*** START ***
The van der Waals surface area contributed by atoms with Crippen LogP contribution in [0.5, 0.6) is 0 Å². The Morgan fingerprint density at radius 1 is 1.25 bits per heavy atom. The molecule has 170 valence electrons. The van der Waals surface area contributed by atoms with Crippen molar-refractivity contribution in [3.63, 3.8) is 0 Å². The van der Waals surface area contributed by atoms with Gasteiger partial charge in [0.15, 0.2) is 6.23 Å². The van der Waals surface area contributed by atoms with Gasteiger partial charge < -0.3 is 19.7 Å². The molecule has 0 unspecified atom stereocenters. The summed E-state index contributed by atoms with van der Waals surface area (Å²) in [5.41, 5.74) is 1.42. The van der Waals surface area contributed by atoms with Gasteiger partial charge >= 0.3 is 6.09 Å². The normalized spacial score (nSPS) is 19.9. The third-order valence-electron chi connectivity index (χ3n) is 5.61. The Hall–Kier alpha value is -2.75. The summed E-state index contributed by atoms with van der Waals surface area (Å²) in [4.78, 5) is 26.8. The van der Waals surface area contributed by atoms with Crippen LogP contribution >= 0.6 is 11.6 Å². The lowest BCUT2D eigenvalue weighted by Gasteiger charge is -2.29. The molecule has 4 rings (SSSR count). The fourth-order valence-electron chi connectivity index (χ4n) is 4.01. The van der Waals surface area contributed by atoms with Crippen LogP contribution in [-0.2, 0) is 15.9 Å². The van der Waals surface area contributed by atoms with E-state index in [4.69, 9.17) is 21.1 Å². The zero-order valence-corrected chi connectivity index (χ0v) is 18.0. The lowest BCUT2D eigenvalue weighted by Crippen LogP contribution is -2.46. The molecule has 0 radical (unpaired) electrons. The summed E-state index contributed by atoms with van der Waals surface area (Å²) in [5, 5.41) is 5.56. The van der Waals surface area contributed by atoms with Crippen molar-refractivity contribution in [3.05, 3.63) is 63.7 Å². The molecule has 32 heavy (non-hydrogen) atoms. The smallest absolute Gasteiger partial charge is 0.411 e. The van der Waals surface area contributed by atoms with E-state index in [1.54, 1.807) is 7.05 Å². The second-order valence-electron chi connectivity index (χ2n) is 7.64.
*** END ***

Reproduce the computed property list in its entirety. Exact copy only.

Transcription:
The van der Waals surface area contributed by atoms with Crippen LogP contribution in [0.5, 0.6) is 0 Å². The Morgan fingerprint density at radius 1 is 1.25 bits per heavy atom. The molecule has 170 valence electrons. The van der Waals surface area contributed by atoms with Crippen molar-refractivity contribution in [3.63, 3.8) is 0 Å². The van der Waals surface area contributed by atoms with Gasteiger partial charge in [0.15, 0.2) is 6.23 Å². The van der Waals surface area contributed by atoms with Gasteiger partial charge < -0.3 is 19.7 Å². The molecule has 0 unspecified atom stereocenters. The summed E-state index contributed by atoms with van der Waals surface area (Å²) in [5.41, 5.74) is 1.42. The van der Waals surface area contributed by atoms with Gasteiger partial charge >= 0.3 is 6.09 Å². The normalized spacial score (nSPS) is 19.9. The third-order valence-electron chi connectivity index (χ3n) is 5.61. The Hall–Kier alpha value is -2.75. The summed E-state index contributed by atoms with van der Waals surface area (Å²) in [4.78, 5) is 26.8. The van der Waals surface area contributed by atoms with Crippen LogP contribution >= 0.6 is 11.6 Å². The lowest BCUT2D eigenvalue weighted by Gasteiger charge is -2.29. The molecule has 4 rings (SSSR count). The fourth-order valence-electron chi connectivity index (χ4n) is 4.01. The van der Waals surface area contributed by atoms with Crippen LogP contribution in [-0.2, 0) is 15.9 Å². The van der Waals surface area contributed by atoms with E-state index in [4.69, 9.17) is 21.1 Å². The zero-order valence-corrected chi connectivity index (χ0v) is 18.0. The lowest BCUT2D eigenvalue weighted by Crippen LogP contribution is -2.46. The molecule has 0 radical (unpaired) electrons. The summed E-state index contributed by atoms with van der Waals surface area (Å²) in [5, 5.41) is 5.56. The van der Waals surface area contributed by atoms with Crippen molar-refractivity contribution in [3.05, 3.63) is 63.7 Å². The molecule has 32 heavy (non-hydrogen) atoms. The smallest absolute Gasteiger partial charge is 0.411 e. The van der Waals surface area contributed by atoms with E-state index in [1.54, 1.807) is 7.05 Å². The second-order valence-electron chi connectivity index (χ2n) is 7.64.